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Saturday, January 27, 2018

"What if I Don't Want to See the Child I Gave Up for Adoption?" & NY Times' Troublesome Answer

For some of us adoptees, adoption feels like a chapter of a story that the author abruptly stopped writing. No one knows what should come next for that chapter. Sometimes it takes significant moments to give us a clue. For me, that clue came from my first moment alone with my first newborn in our hospital room, on the day he was born. As I've written so many times, the words burned into my memory, "Oh my God. I am a mother. And now I know." And by that I mean I was now tapped into part of the collective human experience with those who have given birth and those who call themselves "mother," and how very complex it all is. It gave me new empathy for my original mother, and the next move in that chapter was to find her to relay this to her.

I did not see complexity reflected in the advice given to one mother who wrote into the New York Times Ethicist column, penned by Kwame Anthony Appiah. Her daughter, whom she surrendered for adoption, contacted her. She writes, "To me, this child is akin to a distant, long-ago acquaintance." She doesn't want further contact, and asks, "What do I do now?" There are at least 5 main reasons why the answer she received was less-than-helpful.

This adopted person is not a child. It makes sense that this mother calls her daughter her "child," because mothers tend to do this whether their offspring is 2 or 92. Appiah's use of "child" isn't the same. Answering about why "adopted children" do what they do, he treats this adoptee like a baby. He suggests that the psychosocial developmental for an adoptee at age 7 might as well be the same at 47.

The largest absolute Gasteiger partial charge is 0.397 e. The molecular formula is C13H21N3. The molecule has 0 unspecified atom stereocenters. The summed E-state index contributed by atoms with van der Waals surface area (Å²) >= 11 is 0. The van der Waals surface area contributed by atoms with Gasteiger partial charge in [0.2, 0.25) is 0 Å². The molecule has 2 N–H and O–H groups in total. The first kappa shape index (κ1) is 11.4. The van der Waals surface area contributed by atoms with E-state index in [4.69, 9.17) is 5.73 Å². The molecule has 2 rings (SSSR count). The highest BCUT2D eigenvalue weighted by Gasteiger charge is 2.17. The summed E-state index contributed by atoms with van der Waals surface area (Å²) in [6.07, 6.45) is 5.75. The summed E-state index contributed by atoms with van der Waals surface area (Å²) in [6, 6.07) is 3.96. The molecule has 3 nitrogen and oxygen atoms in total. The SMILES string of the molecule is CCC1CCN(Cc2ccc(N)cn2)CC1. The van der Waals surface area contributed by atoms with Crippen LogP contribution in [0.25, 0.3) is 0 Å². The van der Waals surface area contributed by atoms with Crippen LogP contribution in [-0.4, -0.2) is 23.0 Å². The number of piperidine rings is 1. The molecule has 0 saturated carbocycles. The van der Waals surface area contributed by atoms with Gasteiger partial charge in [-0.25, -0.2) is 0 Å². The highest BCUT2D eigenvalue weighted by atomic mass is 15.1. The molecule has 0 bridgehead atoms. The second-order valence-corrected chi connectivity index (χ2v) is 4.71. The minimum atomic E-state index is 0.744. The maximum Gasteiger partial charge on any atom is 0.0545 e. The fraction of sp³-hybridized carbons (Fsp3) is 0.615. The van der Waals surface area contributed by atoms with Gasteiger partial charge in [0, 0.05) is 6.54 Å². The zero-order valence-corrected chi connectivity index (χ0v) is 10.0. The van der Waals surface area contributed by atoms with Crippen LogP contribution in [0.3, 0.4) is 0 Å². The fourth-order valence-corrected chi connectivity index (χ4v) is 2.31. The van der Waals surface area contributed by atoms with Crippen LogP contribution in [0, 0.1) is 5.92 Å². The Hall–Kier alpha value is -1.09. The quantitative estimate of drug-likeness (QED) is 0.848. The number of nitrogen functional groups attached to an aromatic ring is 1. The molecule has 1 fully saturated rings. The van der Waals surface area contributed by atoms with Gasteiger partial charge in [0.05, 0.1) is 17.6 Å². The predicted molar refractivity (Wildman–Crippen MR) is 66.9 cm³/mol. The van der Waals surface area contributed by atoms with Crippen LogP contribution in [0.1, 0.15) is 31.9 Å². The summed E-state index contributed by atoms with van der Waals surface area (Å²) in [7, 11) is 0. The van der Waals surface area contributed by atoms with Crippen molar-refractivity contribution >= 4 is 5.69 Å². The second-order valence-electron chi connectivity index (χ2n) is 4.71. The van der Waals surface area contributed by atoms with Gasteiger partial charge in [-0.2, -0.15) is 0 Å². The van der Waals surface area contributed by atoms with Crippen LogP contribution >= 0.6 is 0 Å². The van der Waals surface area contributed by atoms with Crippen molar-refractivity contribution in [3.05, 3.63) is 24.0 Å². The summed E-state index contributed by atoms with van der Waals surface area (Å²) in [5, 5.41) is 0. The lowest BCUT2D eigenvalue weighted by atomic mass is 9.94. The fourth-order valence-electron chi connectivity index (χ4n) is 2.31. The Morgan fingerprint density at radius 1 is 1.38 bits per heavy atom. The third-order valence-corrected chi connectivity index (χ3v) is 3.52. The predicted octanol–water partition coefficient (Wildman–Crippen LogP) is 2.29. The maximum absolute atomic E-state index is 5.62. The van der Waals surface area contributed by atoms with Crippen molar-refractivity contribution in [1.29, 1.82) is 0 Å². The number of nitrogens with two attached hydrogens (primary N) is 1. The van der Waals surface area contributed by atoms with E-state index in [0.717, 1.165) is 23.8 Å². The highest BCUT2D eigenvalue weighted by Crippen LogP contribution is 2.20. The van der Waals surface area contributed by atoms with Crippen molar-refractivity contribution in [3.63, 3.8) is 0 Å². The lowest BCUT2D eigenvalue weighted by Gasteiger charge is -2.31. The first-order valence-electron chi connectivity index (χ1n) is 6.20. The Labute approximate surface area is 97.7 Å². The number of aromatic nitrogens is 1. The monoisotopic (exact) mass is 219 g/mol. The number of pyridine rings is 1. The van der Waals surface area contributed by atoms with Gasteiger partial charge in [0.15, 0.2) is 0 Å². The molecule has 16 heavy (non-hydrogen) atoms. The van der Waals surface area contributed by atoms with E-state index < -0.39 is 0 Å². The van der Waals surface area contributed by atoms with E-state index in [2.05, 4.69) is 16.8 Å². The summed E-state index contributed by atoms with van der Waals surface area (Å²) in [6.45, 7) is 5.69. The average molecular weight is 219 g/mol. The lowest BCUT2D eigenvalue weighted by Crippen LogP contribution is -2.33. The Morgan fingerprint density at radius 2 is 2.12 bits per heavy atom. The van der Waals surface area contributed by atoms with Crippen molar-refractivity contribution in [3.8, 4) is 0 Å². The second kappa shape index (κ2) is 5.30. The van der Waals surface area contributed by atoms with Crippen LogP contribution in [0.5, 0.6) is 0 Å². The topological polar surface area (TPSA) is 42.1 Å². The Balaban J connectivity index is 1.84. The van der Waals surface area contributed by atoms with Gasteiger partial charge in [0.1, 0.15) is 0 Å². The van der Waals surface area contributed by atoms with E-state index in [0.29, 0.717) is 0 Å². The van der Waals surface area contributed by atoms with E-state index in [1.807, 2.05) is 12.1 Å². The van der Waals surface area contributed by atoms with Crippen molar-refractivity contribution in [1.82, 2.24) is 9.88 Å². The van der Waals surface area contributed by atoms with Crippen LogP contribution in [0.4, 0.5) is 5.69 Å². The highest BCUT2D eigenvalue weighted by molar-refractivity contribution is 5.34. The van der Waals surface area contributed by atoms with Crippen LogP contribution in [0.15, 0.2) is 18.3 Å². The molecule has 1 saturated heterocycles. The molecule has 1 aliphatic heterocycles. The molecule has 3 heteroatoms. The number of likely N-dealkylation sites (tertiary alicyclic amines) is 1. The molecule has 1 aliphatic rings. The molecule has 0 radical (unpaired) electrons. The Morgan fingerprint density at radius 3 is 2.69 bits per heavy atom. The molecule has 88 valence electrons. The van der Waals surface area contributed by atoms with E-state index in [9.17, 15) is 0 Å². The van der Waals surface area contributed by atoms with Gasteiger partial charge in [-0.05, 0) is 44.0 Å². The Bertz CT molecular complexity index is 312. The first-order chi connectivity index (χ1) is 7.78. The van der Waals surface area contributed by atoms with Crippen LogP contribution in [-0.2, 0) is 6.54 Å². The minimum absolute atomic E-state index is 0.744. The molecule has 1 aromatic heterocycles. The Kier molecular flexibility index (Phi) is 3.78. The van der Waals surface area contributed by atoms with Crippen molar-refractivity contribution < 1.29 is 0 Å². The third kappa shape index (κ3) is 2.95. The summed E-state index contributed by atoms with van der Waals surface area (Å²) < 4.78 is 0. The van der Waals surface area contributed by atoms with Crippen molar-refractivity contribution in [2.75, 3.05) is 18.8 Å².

Controlling another adult's behavior isn't typically a viable solution. Appiah suggests to this mother that she "shouldn't let" her surrendered daughter "impose a relationship" upon their other family members. He vaguely implies there should be legal barriers to control an adopted person's choices, based on the wishes of others. He suggests that the adoptive mother should've controlled the adopted daughter's choices by withholding information from her. This is not how we should treat people.

Adoptees are not property; this adoptee agreed to nothing. There isn't one legitimate professional or ethical framework in existence that says two human beings get to contract for what a third human being does for eternity. Outside of some adoption laws reminiscent of the 1940's, this isn't even supported by law. In Pennsylvania, an adoptee has the right to petition the court to "open" their adoption at age 9. All pregnant adolescents are automatically emancipated. At age 14, a young person commands control of their mental health treatment, and can decline to share information with their parents. These are just a few examples of how the law empowers children beyond what Appiah implies should be permitted for this adult daughter.